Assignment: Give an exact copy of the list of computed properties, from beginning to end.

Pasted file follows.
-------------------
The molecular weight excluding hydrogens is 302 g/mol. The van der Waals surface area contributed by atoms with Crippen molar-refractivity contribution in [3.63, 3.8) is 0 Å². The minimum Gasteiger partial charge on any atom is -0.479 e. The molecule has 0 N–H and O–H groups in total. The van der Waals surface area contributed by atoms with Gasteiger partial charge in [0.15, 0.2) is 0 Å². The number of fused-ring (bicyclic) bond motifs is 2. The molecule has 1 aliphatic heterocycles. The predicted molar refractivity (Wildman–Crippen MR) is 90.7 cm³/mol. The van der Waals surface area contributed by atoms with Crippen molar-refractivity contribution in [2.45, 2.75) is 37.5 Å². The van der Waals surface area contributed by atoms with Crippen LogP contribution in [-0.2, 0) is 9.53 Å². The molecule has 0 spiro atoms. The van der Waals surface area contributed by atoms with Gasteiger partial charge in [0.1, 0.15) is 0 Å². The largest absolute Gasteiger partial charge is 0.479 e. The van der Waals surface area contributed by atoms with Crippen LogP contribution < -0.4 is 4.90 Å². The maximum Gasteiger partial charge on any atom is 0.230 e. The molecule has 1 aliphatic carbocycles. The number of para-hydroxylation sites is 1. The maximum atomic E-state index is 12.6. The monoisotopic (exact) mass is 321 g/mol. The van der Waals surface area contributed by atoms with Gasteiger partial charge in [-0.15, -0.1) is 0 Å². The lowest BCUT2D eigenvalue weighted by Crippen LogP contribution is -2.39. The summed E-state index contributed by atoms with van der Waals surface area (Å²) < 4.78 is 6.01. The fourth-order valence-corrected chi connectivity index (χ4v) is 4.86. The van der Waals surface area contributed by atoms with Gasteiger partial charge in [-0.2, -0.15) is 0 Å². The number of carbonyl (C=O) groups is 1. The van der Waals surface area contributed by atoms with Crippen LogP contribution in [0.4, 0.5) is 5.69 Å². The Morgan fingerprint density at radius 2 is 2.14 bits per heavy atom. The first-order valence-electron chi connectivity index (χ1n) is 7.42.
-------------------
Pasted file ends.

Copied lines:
The molecular weight excluding hydrogens is 302 g/mol. The van der Waals surface area contributed by atoms with Crippen molar-refractivity contribution in [3.63, 3.8) is 0 Å². The minimum Gasteiger partial charge on any atom is -0.479 e. The molecule has 0 N–H and O–H groups in total. The van der Waals surface area contributed by atoms with Gasteiger partial charge in [0.15, 0.2) is 0 Å². The number of fused-ring (bicyclic) bond motifs is 2. The molecule has 1 aliphatic heterocycles. The predicted molar refractivity (Wildman–Crippen MR) is 90.7 cm³/mol. The van der Waals surface area contributed by atoms with Crippen molar-refractivity contribution in [2.45, 2.75) is 37.5 Å². The van der Waals surface area contributed by atoms with Crippen LogP contribution in [-0.2, 0) is 9.53 Å². The molecule has 0 spiro atoms. The van der Waals surface area contributed by atoms with Gasteiger partial charge in [0.1, 0.15) is 0 Å². The largest absolute Gasteiger partial charge is 0.479 e. The van der Waals surface area contributed by atoms with Crippen LogP contribution < -0.4 is 4.90 Å². The maximum Gasteiger partial charge on any atom is 0.230 e. The molecule has 1 aliphatic carbocycles. The number of para-hydroxylation sites is 1. The maximum atomic E-state index is 12.6. The monoisotopic (exact) mass is 321 g/mol. The van der Waals surface area contributed by atoms with Gasteiger partial charge in [-0.15, -0.1) is 0 Å². The lowest BCUT2D eigenvalue weighted by Crippen LogP contribution is -2.39. The summed E-state index contributed by atoms with van der Waals surface area (Å²) < 4.78 is 6.01. The fourth-order valence-corrected chi connectivity index (χ4v) is 4.86. The van der Waals surface area contributed by atoms with Gasteiger partial charge in [-0.2, -0.15) is 0 Å². The number of carbonyl (C=O) groups is 1. The van der Waals surface area contributed by atoms with Crippen LogP contribution in [0.4, 0.5) is 5.69 Å². The Morgan fingerprint density at radius 2 is 2.14 bits per heavy atom. The first-order valence-electron chi connectivity index (χ1n) is 7.42.